Premature Rendering (Or, How to Kill a Painting)

Too many paintings have lost their lives to premature rendering because their artists didn’t know what else to do.” – Chris Oatley

The most frustrating thing for me as I was preparing to graduate from college was knowing that I’m not good enough as an artist. Not yet. Especially when it comes to digital painting. When I look at my art it all feels off, like I missed the point of everything. I couldn’t pin down what was wrong, I just knew it was.

But it’s finally becoming clear to me, slowly but surely. I would focus on the character and add the background almost as an afterthought. But the environment needs to be as much a character as the figure(s) you’re drawing in it.

I would forget to pay attention to basic composition (which is something you can learn about in Framed Ink by Marcos Mateu-Mestre OR for free at ChrisOatley.com). Today, watching a lesson from Chris Oatley’s Magic Box course gave me another piece of the puzzle: I’m a compulsive premature renderer.

You’ll notice if you look at any of my galleries that I don’t work in color too often. It’s not because I don’t like illustration; it’s because I have a tendency to hate my colored work as soon as it’s finished. And it’s no wonder. My typical process was to draw a figure, ink it, slap some flat color onto it (without paying attention to composition OR color design) and THEN decide to add a background.

Yeah. That doesn’t work, and I can’t believe I never noticed that ’til now.

Unfortunately for this environment sketch turned sci-fi illustration, I didn't give it's composition very much thought; instead I jumped straight to rendering.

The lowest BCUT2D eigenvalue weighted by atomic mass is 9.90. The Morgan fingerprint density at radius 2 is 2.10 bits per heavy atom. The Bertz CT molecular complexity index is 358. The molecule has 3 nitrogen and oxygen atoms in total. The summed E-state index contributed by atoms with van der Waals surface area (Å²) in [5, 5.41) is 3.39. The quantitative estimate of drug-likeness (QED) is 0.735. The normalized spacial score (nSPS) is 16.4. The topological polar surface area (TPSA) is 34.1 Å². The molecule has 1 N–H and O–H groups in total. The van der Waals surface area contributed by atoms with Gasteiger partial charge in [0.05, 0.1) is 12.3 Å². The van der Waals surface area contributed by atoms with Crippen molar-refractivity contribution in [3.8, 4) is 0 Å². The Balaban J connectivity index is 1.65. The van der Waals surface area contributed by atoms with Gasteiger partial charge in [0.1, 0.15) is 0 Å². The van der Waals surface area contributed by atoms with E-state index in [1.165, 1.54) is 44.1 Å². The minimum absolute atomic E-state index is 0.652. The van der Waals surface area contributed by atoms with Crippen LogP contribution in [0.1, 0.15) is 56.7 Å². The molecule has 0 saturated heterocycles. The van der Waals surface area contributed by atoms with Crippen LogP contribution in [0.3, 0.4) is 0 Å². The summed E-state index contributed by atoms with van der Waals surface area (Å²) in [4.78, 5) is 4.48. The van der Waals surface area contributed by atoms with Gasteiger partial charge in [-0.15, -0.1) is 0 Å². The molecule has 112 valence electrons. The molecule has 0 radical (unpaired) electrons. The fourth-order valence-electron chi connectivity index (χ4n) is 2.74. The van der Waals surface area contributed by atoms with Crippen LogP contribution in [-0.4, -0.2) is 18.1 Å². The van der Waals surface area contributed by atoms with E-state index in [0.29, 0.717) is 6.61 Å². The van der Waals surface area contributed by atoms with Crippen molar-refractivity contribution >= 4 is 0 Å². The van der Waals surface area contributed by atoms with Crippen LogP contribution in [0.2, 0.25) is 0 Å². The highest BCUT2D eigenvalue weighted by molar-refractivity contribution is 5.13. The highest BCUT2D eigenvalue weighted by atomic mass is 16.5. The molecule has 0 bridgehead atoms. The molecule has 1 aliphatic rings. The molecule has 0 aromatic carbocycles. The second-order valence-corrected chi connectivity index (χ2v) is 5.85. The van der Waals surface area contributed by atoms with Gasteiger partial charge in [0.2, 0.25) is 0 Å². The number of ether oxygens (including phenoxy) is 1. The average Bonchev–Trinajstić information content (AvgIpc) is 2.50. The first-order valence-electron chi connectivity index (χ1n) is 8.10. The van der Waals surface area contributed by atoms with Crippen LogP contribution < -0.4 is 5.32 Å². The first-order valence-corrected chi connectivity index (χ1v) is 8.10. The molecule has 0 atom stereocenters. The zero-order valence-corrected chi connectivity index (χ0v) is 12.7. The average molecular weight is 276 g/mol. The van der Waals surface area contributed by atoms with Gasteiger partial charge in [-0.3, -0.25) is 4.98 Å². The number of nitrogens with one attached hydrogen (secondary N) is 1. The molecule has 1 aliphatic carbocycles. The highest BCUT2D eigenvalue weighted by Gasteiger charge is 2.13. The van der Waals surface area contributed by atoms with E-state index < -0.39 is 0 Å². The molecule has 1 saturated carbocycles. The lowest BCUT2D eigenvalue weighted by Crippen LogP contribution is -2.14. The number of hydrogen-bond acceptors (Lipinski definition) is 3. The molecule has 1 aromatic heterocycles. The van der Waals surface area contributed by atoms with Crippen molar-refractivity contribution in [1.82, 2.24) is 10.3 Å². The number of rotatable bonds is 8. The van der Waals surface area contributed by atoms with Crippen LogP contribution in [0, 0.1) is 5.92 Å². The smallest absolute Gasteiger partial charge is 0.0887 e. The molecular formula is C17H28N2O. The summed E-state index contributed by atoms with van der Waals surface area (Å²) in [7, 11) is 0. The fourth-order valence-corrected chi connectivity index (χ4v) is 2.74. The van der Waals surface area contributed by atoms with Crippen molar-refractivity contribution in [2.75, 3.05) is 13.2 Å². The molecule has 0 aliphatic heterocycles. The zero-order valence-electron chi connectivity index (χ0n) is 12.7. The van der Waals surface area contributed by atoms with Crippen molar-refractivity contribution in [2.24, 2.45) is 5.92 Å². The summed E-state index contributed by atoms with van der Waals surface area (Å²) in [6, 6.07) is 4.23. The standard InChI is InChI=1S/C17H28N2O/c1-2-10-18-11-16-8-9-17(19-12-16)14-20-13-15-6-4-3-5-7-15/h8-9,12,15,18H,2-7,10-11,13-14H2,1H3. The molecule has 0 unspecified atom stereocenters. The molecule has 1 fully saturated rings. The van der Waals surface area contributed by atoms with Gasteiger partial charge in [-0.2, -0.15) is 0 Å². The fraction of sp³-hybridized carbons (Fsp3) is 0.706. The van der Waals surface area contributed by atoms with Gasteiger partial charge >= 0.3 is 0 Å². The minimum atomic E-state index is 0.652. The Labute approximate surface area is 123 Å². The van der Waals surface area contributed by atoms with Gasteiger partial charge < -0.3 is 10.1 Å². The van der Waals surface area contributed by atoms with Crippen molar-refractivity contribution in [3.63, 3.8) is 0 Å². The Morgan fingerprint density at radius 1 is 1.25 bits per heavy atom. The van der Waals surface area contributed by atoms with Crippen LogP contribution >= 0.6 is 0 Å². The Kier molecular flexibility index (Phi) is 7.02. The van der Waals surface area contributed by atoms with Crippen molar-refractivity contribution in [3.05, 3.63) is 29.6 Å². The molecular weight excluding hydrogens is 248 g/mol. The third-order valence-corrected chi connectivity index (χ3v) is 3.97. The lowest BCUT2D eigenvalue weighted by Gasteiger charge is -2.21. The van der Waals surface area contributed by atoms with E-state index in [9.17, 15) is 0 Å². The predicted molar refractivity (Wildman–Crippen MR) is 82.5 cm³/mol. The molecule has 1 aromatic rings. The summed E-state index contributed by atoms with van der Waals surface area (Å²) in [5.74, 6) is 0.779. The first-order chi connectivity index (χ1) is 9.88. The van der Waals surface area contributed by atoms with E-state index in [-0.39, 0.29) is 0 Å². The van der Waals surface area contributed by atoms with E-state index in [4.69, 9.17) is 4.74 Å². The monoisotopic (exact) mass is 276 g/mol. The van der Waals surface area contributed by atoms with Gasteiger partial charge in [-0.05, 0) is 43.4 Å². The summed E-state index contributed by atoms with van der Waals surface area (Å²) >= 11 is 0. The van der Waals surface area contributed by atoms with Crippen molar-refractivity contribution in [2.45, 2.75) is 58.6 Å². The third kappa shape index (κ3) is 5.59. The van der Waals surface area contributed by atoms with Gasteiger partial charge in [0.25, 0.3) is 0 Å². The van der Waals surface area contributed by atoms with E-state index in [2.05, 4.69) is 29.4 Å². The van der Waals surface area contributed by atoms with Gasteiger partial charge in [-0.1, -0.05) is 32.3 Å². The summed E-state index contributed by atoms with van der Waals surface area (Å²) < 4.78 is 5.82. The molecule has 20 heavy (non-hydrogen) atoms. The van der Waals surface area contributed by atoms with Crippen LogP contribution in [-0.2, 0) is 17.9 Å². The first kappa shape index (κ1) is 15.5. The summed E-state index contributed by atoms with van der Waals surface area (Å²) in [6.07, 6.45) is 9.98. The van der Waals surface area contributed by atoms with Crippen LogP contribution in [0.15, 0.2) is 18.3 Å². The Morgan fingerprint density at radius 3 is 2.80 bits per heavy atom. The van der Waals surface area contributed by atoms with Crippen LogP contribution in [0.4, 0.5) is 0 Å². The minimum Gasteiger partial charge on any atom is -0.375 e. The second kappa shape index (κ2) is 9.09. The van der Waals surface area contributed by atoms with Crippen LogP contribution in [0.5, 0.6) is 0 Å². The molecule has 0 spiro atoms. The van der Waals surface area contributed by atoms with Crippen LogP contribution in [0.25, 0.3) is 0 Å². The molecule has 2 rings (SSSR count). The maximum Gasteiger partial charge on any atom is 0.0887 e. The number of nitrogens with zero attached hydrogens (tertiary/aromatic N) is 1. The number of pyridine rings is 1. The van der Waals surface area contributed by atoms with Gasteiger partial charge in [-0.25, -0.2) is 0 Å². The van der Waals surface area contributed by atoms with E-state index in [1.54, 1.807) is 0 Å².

Unfortunately for this environment sketch turned sci-fi illustration, I didn’t give its composition very much thought; instead, I jumped straight to rendering.

Digital Painting 101

I’ve been researching Photoshop techniques for digital painting this past week because my current process is too slow and clumsy to be effective in a professional setting. The following videos are the best I’ve found introducing basic techniques. And they’re short, so you don’t have to worry about getting bored.

When I first watched these videos, I’ll admit I knew most of what they demonstrated already, but the little tricks and tools I didn’t know have completely changed how I approach digital painting. And for someone who’s not experienced with Photoshop, these will be pure gold.

If you don’t watch any other video, watch the last one. The artist does a painting only using the techniques he shows in the first four parts. It’s amazing what can be accomplished with such a simple process.

Part One: Navigation

Part Two: Brush Basics

Part Three: Mixing Color

Part Four: Layers

Part Five: Putting It All Together

Source: Ctrl+Paint